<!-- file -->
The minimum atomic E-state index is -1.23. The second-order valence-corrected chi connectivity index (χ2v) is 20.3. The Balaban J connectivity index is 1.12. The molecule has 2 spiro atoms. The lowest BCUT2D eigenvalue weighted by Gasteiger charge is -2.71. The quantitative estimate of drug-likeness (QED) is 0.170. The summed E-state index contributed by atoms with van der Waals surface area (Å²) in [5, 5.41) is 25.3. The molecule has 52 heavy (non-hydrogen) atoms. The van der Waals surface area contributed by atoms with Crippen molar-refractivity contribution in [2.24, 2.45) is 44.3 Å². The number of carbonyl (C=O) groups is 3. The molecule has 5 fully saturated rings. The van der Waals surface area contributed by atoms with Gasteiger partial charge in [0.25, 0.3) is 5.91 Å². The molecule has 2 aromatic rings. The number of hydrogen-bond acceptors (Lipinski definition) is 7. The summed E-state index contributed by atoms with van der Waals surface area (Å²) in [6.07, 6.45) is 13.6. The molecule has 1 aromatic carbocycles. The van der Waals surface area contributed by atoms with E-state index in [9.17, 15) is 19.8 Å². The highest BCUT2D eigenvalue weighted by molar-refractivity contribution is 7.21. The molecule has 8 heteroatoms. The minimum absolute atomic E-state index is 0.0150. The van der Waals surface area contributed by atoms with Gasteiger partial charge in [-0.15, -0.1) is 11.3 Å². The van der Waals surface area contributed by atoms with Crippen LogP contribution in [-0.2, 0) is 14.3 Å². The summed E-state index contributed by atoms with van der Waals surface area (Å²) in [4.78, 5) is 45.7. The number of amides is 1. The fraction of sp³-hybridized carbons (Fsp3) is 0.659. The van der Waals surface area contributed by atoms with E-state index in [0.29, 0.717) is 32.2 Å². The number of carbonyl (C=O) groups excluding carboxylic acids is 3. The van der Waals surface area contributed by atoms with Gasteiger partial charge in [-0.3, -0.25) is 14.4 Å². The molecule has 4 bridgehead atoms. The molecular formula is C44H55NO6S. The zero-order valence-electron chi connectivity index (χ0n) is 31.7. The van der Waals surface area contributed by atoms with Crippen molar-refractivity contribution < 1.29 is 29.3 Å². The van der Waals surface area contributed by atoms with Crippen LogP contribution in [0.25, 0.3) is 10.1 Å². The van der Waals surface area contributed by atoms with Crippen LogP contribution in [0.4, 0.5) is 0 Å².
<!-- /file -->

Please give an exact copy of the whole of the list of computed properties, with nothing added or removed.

The minimum atomic E-state index is -1.23. The second-order valence-corrected chi connectivity index (χ2v) is 20.3. The Balaban J connectivity index is 1.12. The molecule has 2 spiro atoms. The lowest BCUT2D eigenvalue weighted by Gasteiger charge is -2.71. The quantitative estimate of drug-likeness (QED) is 0.170. The summed E-state index contributed by atoms with van der Waals surface area (Å²) in [5, 5.41) is 25.3. The molecule has 52 heavy (non-hydrogen) atoms. The van der Waals surface area contributed by atoms with Crippen molar-refractivity contribution in [2.24, 2.45) is 44.3 Å². The number of carbonyl (C=O) groups is 3. The molecule has 5 fully saturated rings. The van der Waals surface area contributed by atoms with Gasteiger partial charge in [0.25, 0.3) is 5.91 Å². The molecule has 2 aromatic rings. The number of hydrogen-bond acceptors (Lipinski definition) is 7. The summed E-state index contributed by atoms with van der Waals surface area (Å²) in [6.07, 6.45) is 13.6. The molecule has 1 aromatic carbocycles. The van der Waals surface area contributed by atoms with E-state index in [9.17, 15) is 19.8 Å². The highest BCUT2D eigenvalue weighted by molar-refractivity contribution is 7.21. The molecule has 8 heteroatoms. The minimum absolute atomic E-state index is 0.0150. The van der Waals surface area contributed by atoms with Gasteiger partial charge in [-0.15, -0.1) is 11.3 Å². The van der Waals surface area contributed by atoms with Crippen LogP contribution in [-0.2, 0) is 14.3 Å². The summed E-state index contributed by atoms with van der Waals surface area (Å²) in [4.78, 5) is 45.7. The number of amides is 1. The fraction of sp³-hybridized carbons (Fsp3) is 0.659. The van der Waals surface area contributed by atoms with E-state index in [0.29, 0.717) is 32.2 Å². The number of carbonyl (C=O) groups excluding carboxylic acids is 3. The van der Waals surface area contributed by atoms with Gasteiger partial charge in [-0.3, -0.25) is 14.4 Å². The molecule has 4 bridgehead atoms. The molecular formula is C44H55NO6S. The zero-order valence-electron chi connectivity index (χ0n) is 31.7. The van der Waals surface area contributed by atoms with Crippen molar-refractivity contribution < 1.29 is 29.3 Å². The van der Waals surface area contributed by atoms with Crippen LogP contribution in [0.25, 0.3) is 10.1 Å². The van der Waals surface area contributed by atoms with Crippen LogP contribution in [0.4, 0.5) is 0 Å².